Values normally espoused in schools, such as honesty, diligence, and teamwork, necessarily come into question when the students must choose between these ideals and getting top grades. It is hard to be a team player when you are competing with peers for an A grade on the class curve. It is difficult to remain honest when so much in school depends on appearing alert and prepared, and when there is too much work to do and too little time in which to do it. The workload is so great and the expectations so high that these students feel obligated to give up recreation and sleep time as well as many aspects of a social life in order to succeed. Eve explains: "All year I sat and stared at the names on the banner in my history class, and it became my entire goal; ... I swore I would get my name up there if it killed me." Her devotion to success eventually earns her a spot on the history advanced placement banner. And though the pressure to succeed does not "kill" her, it does make her physically ill. She, like the others, has learned to do "whatever it takes" to get ahead, even if this means sacrificing "individuality, health, and happiness"—not to mention compromising ethical principles.

    These students regret the frenetic pace of their school days and the undue stress they endure. They do not like manipulating the system or compromising their beliefs and values by kissing up, lying, and cheating. But they also do not like what they see as the alternative. They believe job prospects and income are better for college graduates, especially for those who earn credentials from prestigious universities. Lower grades and test scores might jeopardize future wealth and well-being. Hence, the students are victims of what I call the "grade trap." They feel bound by a narrow definition of success and resigned to a system in which ultimate satisfaction may not be attainable.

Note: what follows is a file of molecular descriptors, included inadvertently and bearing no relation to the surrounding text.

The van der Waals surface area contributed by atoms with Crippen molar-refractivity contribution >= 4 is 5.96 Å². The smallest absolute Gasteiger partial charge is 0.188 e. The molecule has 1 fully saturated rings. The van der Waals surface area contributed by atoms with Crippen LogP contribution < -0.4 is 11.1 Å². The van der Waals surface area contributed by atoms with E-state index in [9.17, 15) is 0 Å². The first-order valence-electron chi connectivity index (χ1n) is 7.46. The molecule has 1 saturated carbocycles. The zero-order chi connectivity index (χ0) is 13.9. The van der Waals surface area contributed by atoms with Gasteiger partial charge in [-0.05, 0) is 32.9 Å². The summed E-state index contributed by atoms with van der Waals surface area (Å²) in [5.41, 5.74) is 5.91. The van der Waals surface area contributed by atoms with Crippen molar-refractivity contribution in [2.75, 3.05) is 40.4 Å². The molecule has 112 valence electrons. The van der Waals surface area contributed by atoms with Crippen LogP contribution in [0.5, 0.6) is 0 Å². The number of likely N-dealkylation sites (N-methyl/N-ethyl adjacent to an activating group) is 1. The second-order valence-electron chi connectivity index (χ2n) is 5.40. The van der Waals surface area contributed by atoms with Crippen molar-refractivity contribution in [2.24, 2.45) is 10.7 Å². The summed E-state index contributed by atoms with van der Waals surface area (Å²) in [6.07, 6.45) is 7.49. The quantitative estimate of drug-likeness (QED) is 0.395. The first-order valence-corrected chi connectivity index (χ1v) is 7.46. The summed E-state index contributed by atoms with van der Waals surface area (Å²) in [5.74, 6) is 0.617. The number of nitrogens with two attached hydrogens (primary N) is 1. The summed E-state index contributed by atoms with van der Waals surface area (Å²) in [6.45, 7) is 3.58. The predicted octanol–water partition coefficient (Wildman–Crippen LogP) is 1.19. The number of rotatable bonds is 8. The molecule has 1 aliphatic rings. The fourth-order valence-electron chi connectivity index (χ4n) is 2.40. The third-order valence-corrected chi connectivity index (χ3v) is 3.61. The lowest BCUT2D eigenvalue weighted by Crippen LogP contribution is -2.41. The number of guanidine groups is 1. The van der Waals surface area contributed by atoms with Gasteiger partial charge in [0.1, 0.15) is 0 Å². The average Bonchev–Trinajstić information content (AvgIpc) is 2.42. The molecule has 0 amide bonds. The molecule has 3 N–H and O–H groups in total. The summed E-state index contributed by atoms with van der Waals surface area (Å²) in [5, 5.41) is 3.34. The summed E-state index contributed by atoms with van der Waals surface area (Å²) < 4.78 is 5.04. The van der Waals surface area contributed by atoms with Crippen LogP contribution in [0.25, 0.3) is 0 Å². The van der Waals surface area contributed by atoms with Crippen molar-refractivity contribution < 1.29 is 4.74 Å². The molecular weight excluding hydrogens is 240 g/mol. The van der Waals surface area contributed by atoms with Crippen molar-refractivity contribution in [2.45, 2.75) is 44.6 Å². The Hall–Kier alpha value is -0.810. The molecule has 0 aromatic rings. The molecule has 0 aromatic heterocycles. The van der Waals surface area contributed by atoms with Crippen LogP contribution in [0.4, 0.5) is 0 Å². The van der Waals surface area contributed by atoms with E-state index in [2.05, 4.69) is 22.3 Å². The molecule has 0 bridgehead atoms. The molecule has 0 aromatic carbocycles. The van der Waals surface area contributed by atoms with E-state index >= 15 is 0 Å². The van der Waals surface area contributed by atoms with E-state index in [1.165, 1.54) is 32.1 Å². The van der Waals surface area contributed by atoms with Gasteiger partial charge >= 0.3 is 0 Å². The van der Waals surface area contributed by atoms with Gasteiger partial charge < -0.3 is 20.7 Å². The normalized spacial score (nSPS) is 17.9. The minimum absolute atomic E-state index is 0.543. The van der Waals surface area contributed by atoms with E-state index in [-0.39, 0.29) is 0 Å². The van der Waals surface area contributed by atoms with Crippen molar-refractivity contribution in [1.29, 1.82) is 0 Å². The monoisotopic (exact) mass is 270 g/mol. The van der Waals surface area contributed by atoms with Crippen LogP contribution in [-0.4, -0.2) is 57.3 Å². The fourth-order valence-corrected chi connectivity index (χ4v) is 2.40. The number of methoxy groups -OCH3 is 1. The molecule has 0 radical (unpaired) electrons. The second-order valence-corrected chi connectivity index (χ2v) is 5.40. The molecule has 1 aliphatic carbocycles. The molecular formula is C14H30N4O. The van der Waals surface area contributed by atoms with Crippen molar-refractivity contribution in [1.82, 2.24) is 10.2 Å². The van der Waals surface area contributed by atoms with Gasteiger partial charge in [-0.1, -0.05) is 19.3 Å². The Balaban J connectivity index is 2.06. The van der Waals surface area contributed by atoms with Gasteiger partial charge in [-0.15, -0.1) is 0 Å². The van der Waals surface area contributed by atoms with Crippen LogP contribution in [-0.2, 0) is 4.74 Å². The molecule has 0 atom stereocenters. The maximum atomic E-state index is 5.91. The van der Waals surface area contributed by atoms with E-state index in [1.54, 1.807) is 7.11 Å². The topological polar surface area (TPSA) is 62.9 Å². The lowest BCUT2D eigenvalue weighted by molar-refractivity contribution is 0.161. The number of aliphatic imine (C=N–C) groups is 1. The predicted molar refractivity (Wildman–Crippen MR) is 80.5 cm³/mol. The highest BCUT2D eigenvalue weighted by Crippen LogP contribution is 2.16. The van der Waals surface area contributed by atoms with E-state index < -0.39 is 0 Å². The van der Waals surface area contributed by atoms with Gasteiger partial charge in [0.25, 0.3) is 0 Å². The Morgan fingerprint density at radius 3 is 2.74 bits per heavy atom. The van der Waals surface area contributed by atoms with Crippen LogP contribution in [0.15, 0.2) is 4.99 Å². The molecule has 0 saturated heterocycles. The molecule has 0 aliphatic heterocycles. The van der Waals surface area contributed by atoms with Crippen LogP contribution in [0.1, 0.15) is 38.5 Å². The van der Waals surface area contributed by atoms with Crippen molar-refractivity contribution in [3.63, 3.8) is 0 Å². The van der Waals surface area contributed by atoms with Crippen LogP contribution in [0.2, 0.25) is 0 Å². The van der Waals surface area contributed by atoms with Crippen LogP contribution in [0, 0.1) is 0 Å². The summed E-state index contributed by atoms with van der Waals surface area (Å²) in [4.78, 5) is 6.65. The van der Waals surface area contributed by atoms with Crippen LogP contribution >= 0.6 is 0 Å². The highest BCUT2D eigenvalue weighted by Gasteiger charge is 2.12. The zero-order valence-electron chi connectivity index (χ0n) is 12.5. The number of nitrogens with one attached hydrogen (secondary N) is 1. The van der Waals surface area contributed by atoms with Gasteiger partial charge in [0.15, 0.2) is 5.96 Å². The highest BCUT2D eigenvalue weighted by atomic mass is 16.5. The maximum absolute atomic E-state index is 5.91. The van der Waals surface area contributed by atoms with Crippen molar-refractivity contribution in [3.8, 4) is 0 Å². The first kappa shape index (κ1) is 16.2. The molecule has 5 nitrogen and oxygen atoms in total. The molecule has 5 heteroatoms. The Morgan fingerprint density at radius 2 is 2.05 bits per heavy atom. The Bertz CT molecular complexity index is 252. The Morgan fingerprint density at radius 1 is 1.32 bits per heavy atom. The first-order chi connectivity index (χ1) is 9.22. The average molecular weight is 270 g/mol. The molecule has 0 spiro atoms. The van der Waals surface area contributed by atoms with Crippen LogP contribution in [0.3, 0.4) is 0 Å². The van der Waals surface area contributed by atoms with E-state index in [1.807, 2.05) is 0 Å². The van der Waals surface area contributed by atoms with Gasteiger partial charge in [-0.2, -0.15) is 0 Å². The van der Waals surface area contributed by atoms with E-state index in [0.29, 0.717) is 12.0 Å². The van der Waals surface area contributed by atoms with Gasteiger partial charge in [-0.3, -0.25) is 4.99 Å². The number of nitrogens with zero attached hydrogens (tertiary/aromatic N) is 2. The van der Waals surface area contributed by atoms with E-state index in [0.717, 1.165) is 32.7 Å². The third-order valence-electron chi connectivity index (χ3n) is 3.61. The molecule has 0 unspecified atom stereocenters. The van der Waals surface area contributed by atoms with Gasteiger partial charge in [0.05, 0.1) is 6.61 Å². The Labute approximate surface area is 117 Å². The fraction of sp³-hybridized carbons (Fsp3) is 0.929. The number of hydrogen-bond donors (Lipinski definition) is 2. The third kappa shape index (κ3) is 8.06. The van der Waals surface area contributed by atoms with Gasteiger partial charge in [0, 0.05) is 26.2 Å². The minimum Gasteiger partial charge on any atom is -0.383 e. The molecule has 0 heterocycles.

To their teachers, administrators, parents, and community, these students represent the "ideal." They are motivated to get ahead and work hard to achieve high grades. They participate in extracurricular activities, serve their communities, earn numerous awards and honors, and appear to uphold the values posted on the walls of the Faircrest classrooms. This book examines the behavior behind the success. The chapters, written as individual portraits, offer an inside view of the complexity of student life as well as the persistent dilemmas faced by everyone in the school system.